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But it didn't hit too bad, though the recovery period is one of slow progress. But I'm more than happy that's all it's amounting to.
Thinking ahead to when my finger joints get worse , I've invested in a (low budget) Baby-Concert acoustic.
A Rathbone Number 1 - Solid Cedar Top (with really nice wood grain), Rosewood Back & Sides.
Cutaway electro-acoustic, 23 inch / 590mm scale, bone nut and saddle.
I'd not heard of Rathbone before, but they are tied in with Barnes & Mullins, going back to 1900 it seems from the headstock.
The pictures shown on the link are a good representation of what the one I got looks like.
Nice quality and feels solid with good finish. Action was a bit high, but the local guitar builder Mark Burnet set it up nicely!
It does play nice and easy and the short scale length does help.
Here's a piece loosely inspired by a Scots tune 'Scarcity of Potatoes' - 19th Century Highland Potato Famine - not a s bad as the Irish Potato Famine, but still 200,000 people seriously at risk.
Hopefully the name I've given this is a proper translation of the English words 'Where's My Potatoes'.
I hope that the nice resonances from this small guitar come over in the recording.
In DADGAD tuning (of course).
Yes, corona is still there. My family and me had it, but with fast recovery. Get well!
Finally my sister bought a Taylor 214ce (with PU) and is quite happy with it. Plays fine, was a special offer, now out of order.
Nice guitar, I used to play their Parlor model (mahogany top) which is really a pleasant blues guitar ;-)
Got the covid too ... It took about a month to get out of it and recover...
A bit busy at the moment, gardening, blowing the shakuhashi and playing the blues...
Goodvill to you all
Good to hear that you've all passed the Covid experience OK.
Gerd - Good quality guitar that Taylor 214CE. Taylor's so often sound very good when other people play them, but oddly enough when i try and play them it all goes wrong. I suppose my playing style doesn't suit the responsiveness and tonality of a Taylor!
I could imagine the mahogany Rathbone would be a good blues machine ... as it happens the Cedar was the only one they had at the shop, so I didn't get the chance to compare. It's great having a guitar shop within 15 minutes ... and somewhere where there's no parking charges.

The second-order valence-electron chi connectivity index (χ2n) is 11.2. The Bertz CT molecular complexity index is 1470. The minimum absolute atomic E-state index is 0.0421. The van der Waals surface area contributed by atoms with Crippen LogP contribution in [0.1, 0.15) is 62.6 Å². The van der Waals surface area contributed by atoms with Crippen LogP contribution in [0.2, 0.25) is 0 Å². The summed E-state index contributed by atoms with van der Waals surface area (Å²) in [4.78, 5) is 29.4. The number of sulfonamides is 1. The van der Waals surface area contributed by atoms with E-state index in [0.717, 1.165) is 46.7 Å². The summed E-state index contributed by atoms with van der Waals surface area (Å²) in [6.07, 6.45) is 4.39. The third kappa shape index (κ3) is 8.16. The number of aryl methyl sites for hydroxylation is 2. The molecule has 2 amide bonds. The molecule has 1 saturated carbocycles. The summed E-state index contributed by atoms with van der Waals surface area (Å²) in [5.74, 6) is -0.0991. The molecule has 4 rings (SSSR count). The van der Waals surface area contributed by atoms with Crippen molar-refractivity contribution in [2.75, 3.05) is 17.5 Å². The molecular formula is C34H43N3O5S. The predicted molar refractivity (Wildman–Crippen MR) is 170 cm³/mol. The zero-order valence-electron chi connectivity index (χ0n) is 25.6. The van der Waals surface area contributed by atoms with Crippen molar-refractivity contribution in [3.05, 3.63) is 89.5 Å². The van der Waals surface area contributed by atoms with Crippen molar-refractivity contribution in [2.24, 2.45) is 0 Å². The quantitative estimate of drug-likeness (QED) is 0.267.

Off Topic - but I was watching the Jim Jarmusch film 'Dead Man' recently, which has a soundtrack by Neil Young. Improvised live on a single electric guitar while watching the final copy of the film after editing completed. It's in his more distorted, discordant, and harsh type of mood.
So I thought I'd pick up an electric after a year+ absence and see if I could produce anything a bit uncompromising.
Reverb, delay and distortion ... and here we are.
P.S. - I know ... it's nothing like Neil Young! Not meant to be.
See what you think?!
Once I'd remembered how to plug everything in and how to dial in the settings on the Vox Tonelab LE.
I think I still had the atmosphere of the 'Dead Man' film in my head, with it's twisted and surreal elements of the Western genre.
It's a very unusual film and it really polarises opinions into a love or hate divide. I really like it but am not 100% sure why!
Shot in monochrome but the camerawork and capture of nature in the scenes is first rate.
A movie with a narrative, characters, themes, and symbols often based on the works of poet and artist William Blake.
Which is the main characters name.
There are many references to William Blake's poetry throughout the film.
He is the one making the spiritual journey to his final death and passing into the spirit world.
MAYBE!?!? It's a film that is very allegorical where nothing is made obvious. Certainly not to me anyway.
Roger Ebert gave the film one-and-a-half stars (out of four), saying "Jim Jarmusch is trying to get at something here, and I don't have a clue what it is".
There's a fairly brief appearance in the film by Iggy Pop, playing a cross-dressing, bible reading fur trader at a campsite. Unusual.